What Makes Teenagers Abuse Drugs and Alcohol?

Substance abuse has always been a serious problem many young people. 

According to the 2014 Monitoring the Future survey of drug use among 8th, 10th, and 12th graders, reported use of illicit drugs has generally gone down though alcohol, cannabis, and tobacco remain perennial favourites for many.  In 2014 alone, 19 percent of 12th graders admitted to binge drinking though this was still much lower than in previous years.   While tobacco use has declined in recent years, illicit drug use, including cannabis has shown little change over the past twenty years.

Polydrug use (use of more than one drug over time) appears fairly stable over time as well.  Based on different studies, incidence of polydrug use has ranged from 18 percent to 34 percent prior to age 16.   Though the drugs of choice tend to be alcohol, tobacco, and cannabis, more exotic drugs, including inhalants, prescription drugs, and "party"drugs such as ecstasy can be abused as well.   Along with the health problems associated with sharing of needles and internal organ damage, alcohol-related motor accidents are the single leading cause of teen deaths in the United States alone.   Overdose deaths linked to drugs such as heroin, amphetamines, and prescription drugs have increased steadily over the past ten years.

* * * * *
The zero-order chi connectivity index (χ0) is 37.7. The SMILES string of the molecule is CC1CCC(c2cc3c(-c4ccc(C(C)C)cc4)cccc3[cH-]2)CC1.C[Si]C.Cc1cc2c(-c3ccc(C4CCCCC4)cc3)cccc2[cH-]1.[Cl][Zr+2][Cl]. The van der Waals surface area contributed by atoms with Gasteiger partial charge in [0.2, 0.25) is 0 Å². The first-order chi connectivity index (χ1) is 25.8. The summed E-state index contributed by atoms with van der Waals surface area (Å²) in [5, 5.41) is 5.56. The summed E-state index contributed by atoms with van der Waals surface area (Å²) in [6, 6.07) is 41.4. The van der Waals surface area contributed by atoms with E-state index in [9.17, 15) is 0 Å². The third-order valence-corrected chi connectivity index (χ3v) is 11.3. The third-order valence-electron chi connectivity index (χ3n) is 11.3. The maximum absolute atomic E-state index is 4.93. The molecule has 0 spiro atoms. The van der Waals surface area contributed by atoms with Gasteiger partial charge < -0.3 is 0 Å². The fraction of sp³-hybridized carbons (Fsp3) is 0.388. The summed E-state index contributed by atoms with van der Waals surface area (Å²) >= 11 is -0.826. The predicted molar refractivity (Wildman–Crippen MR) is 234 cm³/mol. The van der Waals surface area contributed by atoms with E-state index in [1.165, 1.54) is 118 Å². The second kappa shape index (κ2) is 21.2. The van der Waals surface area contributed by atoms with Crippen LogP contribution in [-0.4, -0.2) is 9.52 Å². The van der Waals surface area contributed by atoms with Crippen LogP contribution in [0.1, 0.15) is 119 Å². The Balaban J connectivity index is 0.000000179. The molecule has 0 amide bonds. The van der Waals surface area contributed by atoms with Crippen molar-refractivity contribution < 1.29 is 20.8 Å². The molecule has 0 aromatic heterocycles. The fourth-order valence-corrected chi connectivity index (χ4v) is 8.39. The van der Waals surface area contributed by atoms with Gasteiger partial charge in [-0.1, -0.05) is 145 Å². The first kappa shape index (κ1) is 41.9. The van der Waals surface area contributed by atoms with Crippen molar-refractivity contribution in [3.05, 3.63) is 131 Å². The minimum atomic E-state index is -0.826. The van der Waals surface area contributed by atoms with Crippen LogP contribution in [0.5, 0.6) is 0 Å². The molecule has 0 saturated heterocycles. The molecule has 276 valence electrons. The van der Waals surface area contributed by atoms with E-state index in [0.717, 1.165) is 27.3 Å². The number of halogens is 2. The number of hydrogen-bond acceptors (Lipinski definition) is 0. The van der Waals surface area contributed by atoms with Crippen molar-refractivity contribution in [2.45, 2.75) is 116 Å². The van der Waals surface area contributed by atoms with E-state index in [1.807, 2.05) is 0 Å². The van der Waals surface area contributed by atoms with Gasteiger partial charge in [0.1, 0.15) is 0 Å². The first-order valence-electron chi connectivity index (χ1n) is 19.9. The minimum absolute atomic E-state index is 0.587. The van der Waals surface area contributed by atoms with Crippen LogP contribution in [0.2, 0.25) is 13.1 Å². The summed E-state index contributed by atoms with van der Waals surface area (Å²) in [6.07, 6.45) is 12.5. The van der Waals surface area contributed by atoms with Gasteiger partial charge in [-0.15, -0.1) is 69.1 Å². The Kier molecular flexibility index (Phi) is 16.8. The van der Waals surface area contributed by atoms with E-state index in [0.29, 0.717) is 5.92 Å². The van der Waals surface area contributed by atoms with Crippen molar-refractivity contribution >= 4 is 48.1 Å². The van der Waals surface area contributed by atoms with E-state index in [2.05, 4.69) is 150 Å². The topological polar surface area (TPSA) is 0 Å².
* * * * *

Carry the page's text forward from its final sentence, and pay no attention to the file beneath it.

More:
To gain a better understanding of why polydrug use is so popular among adolescents, researchers have been examining the role that psychological distress can play in substance use.   The link between depression and alcohol use appears particularly strong in younger adolescents (especially female adolescents), even when other factors such as behavioural problems and economic disadvantage are taken into account.    Depression and anxiety also appear to predict tobacco, cannabis, and inhalant use while anxiety alone appears to be a strong predictor of alcohol use.

To read more, check out my new Psychology Today blog post.



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